26 Profitable Projects

Creativity, concepts, ideas, inventions word cloud

Today, writers, speakers, presenters and website providers have a wealth of opportunities that are almost crying out for good communication skills. What's more, you don't need to be a top-notch communicator to earn a great living writing, speaking or presenting on topics that interest you.

Even better, your choice of work can mean you can create a low-cost, low-stress lifestyle, living where you want, enjoying the benefits and perks of the writer's life. To get started, you only need access to a standard PC, modem, phone line and an Internet access account!

For example, consider:

  • Advertisements: the power house of business selling.
  • Audio scripts: can be fun, yet not necessarily profitable unless you can secure regular work.
  • Books and full-length novels: great if you get lucky and hit the big time. Still not profitable for most though. However, self-publishing could offer better returns.
  • Brochures: every organization needs an identity and publicity. Lots of profitable options here.
  • Case studies: companies and other organizations may find carefully written case studies to be highly profitable marketing vehicles that can get through the normal barriers to selling. How can you break into the case studies market from scratch? Answer: first, offer to write 2 or 3 case studies for medium-sized companies for free on the agreement that at the end, you'll.ask for testimonials from key named representatives of the companies you choose. Then use these sample case studies and testimonials earned to target named, key marketing managers of larger companies and organizations.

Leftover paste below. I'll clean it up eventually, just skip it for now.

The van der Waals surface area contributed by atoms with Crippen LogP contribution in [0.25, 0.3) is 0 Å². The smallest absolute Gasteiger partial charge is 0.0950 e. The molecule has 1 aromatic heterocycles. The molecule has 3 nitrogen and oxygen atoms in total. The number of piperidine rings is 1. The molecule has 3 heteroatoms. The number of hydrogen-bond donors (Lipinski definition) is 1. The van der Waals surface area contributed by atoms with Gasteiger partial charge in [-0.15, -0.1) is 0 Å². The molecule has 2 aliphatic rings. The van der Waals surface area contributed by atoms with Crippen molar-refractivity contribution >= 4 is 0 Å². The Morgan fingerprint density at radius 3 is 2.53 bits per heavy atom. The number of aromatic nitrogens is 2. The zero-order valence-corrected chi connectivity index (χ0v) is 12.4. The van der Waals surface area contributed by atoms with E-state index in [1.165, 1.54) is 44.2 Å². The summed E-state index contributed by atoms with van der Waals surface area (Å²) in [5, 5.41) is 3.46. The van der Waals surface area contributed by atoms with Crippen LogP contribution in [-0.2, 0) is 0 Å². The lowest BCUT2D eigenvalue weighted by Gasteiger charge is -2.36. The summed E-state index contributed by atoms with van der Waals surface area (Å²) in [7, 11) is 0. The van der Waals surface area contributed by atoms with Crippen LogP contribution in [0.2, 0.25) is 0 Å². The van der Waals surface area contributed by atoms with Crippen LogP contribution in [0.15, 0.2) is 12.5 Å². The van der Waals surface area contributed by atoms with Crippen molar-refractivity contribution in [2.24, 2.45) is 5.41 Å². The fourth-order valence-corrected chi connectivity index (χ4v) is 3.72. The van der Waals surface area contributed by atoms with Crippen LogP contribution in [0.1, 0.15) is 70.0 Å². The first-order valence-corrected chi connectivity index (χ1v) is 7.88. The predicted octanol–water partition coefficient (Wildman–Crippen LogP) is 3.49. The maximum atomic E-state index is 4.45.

• CD, DVD and video scripts: a narrower field, but once your name becomes more widely known within this niche, an option that can be highly profitable.
  • Copywriting: probably the most profitable business area, with a wide range of potentially high profit projects to consider.
  • E-books: publish your novel for low cost. Distribute and sell through your own website and multiple vendors across the Internet who specialize in selling e-books.
  • Editing: few people like writing — especially in business. You can fill the gap.
  • Guidebooks: in a complex world, guides can help make sense of the details You can provide guides in PDF and leave printing options for your clients to determine.
  • Ghost writing: you write the book for a set fee and someone else's name goes on the front cover as the author. How most celebrity books are written (since few celebrities are authors).
  • How-to materials: probably one of the best niches to consider. Just find out which topics are popular. Learn about them and write your works. Or to really hit the big time,create a How-to CD-ROM or DVD.
  • Magazine articles (online and / or paper printed): most magazines rarely get enough good material — one reason why many struggle. Find your niche and build relationships. The ability to write to a deadline is crucial. Just make sure you get paid on time. Typically, payment may take between 60 — 90 days.
  • Newsletters: in-house or freelance. Lots of opportunities here.
  • Newspaper stories: ferocious competition and aggressive deadlines but great kudos and can be profitable.
  • Plays: fun, creative, yet not necessarily profitable until you have established your name.
  • PR (Press Releases): lucrative area — especially for non-traditional, human interest story-based press releases. From a publicity angle, the conventional press release may be essentially dead nowadays as few are of sufficient interest to hold attention.
  • Presentations: lucrative area creating Microsoft PowerPoint slides.
  • Scripts for radio, TV and film production: once established, the sky is the limit. Be careful: lots of ways to steal your work. Deal only with proven, honorable providers. If possible, get legal confidentiality documents signed before handing over any of your works. An industry full of sharks and crocodiles. Beware.